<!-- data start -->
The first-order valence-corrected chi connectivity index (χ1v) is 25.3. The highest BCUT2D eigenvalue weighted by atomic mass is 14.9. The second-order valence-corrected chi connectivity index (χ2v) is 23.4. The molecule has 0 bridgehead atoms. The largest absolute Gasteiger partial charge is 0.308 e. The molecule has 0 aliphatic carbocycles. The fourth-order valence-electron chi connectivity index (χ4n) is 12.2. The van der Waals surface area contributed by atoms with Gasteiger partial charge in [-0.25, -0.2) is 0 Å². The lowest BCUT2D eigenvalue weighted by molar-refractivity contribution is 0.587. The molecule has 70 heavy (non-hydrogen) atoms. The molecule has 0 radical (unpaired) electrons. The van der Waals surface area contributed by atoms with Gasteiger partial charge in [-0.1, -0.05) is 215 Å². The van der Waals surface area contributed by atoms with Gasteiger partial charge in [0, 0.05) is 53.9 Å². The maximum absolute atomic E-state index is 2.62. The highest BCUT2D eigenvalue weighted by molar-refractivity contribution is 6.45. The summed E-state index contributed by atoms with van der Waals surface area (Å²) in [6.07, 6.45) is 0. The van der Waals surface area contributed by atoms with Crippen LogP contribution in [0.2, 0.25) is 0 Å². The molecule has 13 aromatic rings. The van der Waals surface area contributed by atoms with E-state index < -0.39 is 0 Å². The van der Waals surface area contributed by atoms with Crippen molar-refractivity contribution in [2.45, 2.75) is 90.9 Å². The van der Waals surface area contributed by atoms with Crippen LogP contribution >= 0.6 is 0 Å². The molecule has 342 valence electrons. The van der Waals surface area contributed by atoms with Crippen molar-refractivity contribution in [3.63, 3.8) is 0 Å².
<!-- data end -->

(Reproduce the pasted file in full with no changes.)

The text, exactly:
The first-order valence-corrected chi connectivity index (χ1v) is 25.3. The highest BCUT2D eigenvalue weighted by atomic mass is 14.9. The second-order valence-corrected chi connectivity index (χ2v) is 23.4. The molecule has 0 bridgehead atoms. The largest absolute Gasteiger partial charge is 0.308 e. The molecule has 0 aliphatic carbocycles. The fourth-order valence-electron chi connectivity index (χ4n) is 12.2. The van der Waals surface area contributed by atoms with Gasteiger partial charge in [-0.25, -0.2) is 0 Å². The lowest BCUT2D eigenvalue weighted by molar-refractivity contribution is 0.587. The molecule has 70 heavy (non-hydrogen) atoms. The molecule has 0 radical (unpaired) electrons. The van der Waals surface area contributed by atoms with Gasteiger partial charge in [-0.1, -0.05) is 215 Å². The van der Waals surface area contributed by atoms with Gasteiger partial charge in [0, 0.05) is 53.9 Å². The maximum absolute atomic E-state index is 2.62. The highest BCUT2D eigenvalue weighted by molar-refractivity contribution is 6.45. The summed E-state index contributed by atoms with van der Waals surface area (Å²) in [6.07, 6.45) is 0. The van der Waals surface area contributed by atoms with Crippen LogP contribution in [0.2, 0.25) is 0 Å². The molecule has 13 aromatic rings. The van der Waals surface area contributed by atoms with E-state index < -0.39 is 0 Å². The van der Waals surface area contributed by atoms with Crippen molar-refractivity contribution in [2.45, 2.75) is 90.9 Å². The van der Waals surface area contributed by atoms with Crippen LogP contribution >= 0.6 is 0 Å². The molecule has 342 valence electrons. The van der Waals surface area contributed by atoms with Crippen molar-refractivity contribution in [3.63, 3.8) is 0 Å².